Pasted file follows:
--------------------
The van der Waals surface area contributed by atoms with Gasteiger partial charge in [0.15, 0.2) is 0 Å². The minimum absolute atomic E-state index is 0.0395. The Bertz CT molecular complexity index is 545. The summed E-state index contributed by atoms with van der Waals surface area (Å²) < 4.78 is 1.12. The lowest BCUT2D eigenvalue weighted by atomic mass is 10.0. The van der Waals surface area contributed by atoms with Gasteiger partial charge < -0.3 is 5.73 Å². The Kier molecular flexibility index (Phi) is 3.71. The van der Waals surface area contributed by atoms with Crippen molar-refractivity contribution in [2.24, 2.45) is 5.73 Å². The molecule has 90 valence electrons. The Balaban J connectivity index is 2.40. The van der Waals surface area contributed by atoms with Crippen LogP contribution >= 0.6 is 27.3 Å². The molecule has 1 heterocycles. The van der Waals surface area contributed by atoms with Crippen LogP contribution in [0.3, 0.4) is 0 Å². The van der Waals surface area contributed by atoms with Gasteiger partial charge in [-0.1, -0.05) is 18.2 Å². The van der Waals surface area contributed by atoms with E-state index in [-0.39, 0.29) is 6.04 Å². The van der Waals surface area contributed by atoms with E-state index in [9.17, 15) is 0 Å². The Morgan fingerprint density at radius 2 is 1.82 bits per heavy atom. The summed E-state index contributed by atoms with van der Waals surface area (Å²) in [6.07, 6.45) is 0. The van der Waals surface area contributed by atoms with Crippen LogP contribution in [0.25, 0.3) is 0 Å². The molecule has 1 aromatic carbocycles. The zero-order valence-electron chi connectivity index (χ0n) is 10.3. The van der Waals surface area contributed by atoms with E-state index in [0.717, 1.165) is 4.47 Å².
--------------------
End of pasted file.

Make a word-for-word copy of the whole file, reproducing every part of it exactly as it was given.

The van der Waals surface area contributed by atoms with Gasteiger partial charge in [0.15, 0.2) is 0 Å². The minimum absolute atomic E-state index is 0.0395. The Bertz CT molecular complexity index is 545. The summed E-state index contributed by atoms with van der Waals surface area (Å²) < 4.78 is 1.12. The lowest BCUT2D eigenvalue weighted by atomic mass is 10.0. The van der Waals surface area contributed by atoms with Gasteiger partial charge < -0.3 is 5.73 Å². The Kier molecular flexibility index (Phi) is 3.71. The van der Waals surface area contributed by atoms with Crippen molar-refractivity contribution in [2.24, 2.45) is 5.73 Å². The molecule has 90 valence electrons. The Balaban J connectivity index is 2.40. The van der Waals surface area contributed by atoms with Crippen LogP contribution >= 0.6 is 27.3 Å². The molecule has 1 heterocycles. The van der Waals surface area contributed by atoms with Crippen LogP contribution in [0.3, 0.4) is 0 Å². The van der Waals surface area contributed by atoms with Gasteiger partial charge in [-0.1, -0.05) is 18.2 Å². The van der Waals surface area contributed by atoms with E-state index in [-0.39, 0.29) is 6.04 Å². The van der Waals surface area contributed by atoms with E-state index in [9.17, 15) is 0 Å². The Morgan fingerprint density at radius 2 is 1.82 bits per heavy atom. The summed E-state index contributed by atoms with van der Waals surface area (Å²) in [6.07, 6.45) is 0. The van der Waals surface area contributed by atoms with Crippen LogP contribution in [0.25, 0.3) is 0 Å². The molecule has 1 aromatic carbocycles. The zero-order valence-electron chi connectivity index (χ0n) is 10.3. The van der Waals surface area contributed by atoms with E-state index in [0.717, 1.165) is 4.47 Å².